This Mom In An Airport Was Shamed With A Viral Photo, & It's A Sad Example Of What Moms Face Daily

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The age of the internet has been fantastic in many ways, allowing people to grow closer, share their stories, and connect in ways that weren't possible before. Unfortunately, though, it also gives people a platform to name and shame absolute strangers — a habit that especially seems to target women and mothers. On Thursday, one mom who was shamed in a viral airport photo told her story, and her words should serve as a reminder as to why people should step away from their keyboards before jumping on the online shaming bandwagon.

Molly Lensing and her infant daughter were photographed at a Colorado airport — without Lensing's permission — last year, according to TODAY. A man whose Facebook name is Christian Naniot snapped a picture of Lensing, looking at her phone while her baby was laid on a cloth on the floor, then uploaded the shot to Facebook along with this charming caption:

Albert Einstein said, "I fear the day that technology will take on our humanity... the world will be populated by a generation of idiots"

Naniot did not immediately respond to Romper's request for comment.

The photo quickly garnered more than 65,000 shares and nearly 2,000 comments from strangers around the globe. And while some people jumped to Lansing's defense and criticized the fly-by photographer's invasion of her privacy, many were more than happy to criticize Lensing without knowing anything about her story. (Oh, and just an aside about that caption: um, Einstein never said that.)

"Not everyone has an innate sense of motherhood," one commenter wrote, while another chimed in, "She doesn't deserve that child." One person suggested Lensing should be sterilized, in a stunningly terrible example of just how often online shaming of women turns into language that's violent and threatening.

Once a few viewers had identified Lensing, she began getting direct messages from strangers on Facebook who wanted to berate her parenting. Both privately and publicly, people were happy to sling a surprising number of ugly insults and judgments at a total stranger, based on a picture that captured only a single second in time. And that snapshot, as Lensing revealed to TODAY Parents on Thursday, didn't capture a whole host of details about her situation.

"We had the unfortunate luck of being stuck in the middle of the Delta computer shut-down," Lensing said. As a result of the computer malfunction, Lensing and her then 2-month-old daughter ended up stuck in the airport for more than 20 hours. Lensing explained:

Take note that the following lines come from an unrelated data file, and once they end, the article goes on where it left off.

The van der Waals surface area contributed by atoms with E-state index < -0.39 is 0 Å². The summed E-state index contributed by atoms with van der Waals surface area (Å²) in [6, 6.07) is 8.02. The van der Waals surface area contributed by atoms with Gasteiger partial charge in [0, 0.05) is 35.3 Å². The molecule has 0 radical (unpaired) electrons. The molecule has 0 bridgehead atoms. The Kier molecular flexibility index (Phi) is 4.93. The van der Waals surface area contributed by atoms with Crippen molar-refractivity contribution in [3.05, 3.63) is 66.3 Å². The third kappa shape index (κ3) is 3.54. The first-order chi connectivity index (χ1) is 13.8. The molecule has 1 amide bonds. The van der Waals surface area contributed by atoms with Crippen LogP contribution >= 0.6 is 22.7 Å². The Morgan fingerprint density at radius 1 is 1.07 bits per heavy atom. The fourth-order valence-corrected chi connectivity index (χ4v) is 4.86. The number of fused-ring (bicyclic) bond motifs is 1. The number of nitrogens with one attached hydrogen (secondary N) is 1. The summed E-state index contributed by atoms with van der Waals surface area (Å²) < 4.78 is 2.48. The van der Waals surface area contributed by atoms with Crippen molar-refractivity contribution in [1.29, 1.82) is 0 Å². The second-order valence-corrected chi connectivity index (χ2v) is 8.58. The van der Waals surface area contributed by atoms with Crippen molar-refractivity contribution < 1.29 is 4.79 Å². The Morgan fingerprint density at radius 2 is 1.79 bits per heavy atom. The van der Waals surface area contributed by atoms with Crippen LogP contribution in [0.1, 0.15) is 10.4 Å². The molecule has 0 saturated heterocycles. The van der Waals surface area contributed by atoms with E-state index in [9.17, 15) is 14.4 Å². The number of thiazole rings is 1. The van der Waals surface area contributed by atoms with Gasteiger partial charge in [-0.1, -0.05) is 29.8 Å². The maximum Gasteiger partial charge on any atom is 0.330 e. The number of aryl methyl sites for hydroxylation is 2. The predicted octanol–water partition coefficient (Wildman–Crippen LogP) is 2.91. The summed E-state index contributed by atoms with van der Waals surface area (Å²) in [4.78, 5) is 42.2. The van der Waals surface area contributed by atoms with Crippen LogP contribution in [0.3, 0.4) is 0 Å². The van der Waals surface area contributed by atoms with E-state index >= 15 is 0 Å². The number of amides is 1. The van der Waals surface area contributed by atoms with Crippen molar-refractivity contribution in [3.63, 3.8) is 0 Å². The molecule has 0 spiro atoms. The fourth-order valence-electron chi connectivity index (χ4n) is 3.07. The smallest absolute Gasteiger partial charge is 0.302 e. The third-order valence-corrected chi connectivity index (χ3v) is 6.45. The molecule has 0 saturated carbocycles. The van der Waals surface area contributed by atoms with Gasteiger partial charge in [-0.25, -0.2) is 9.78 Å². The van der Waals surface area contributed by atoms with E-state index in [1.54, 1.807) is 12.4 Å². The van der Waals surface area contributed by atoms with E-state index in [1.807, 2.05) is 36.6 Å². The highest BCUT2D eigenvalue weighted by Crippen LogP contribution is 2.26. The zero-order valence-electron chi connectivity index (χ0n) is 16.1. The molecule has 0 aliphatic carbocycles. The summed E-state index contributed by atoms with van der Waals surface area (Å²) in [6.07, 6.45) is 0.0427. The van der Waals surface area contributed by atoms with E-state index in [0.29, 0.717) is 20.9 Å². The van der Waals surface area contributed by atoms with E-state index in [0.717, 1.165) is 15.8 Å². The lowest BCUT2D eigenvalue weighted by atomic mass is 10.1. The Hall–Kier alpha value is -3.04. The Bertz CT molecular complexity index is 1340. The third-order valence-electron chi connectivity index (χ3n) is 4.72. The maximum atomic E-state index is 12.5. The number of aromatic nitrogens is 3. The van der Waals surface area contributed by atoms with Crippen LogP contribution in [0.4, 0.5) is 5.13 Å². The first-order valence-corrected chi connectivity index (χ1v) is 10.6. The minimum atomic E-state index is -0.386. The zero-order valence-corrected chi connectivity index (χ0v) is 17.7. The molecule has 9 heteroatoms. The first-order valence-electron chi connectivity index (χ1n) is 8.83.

Anastasia had been held or in her carrier for many hours. My arms were tired. She needed to stretch. And I had to communicate with all the family members wondering where the heck we were. ... I absolutely feel as though my privacy was violated. I had recently started working on a labor floor, and I was terrified of my co-workers or boss seeing the photo and comments and believing that I should no longer work with infants. Thankfully, this never happened.

For a single person making a comment on a picture, it can seem like their actions are mostly harmless. However, behind every single women-shaming viral post is, whoa, actual women. Yes, that includes the mom whose picture is captured at the airport, or the elderly lady at a gym whose picture is snapped and shamed online. That includes the high school girls and boys who are featured in viral embarrassing videos online.

And in instances like Lensing's, that false depiction of a situation and the group shaming that goes along with it can create a dangerous environment for an individual. In the same way that a viral conspiracy theory spread online led to an actual shooting last year, these instances of online shaming lead to hate mail and death threats showing up in women's inboxes. Just like bullying that occurs in real life, they can lead to or exacerbate mental illness, with several parents blaming cyber bullying and online shaming for the loss of their children to suicide.

Shaming mothers and women isn't a game that takes place within the isolated confines of people's computer screens. There are real people on the other end of that online witch hunt, and very real consequences to having thousands of people ridicule an individual. Perhaps Lensing's story can serve as a reminder, for those who are quick to jump on their keyboards to criticize, that there may just be more to a stranger's story than a single snapshot or tweet can show.

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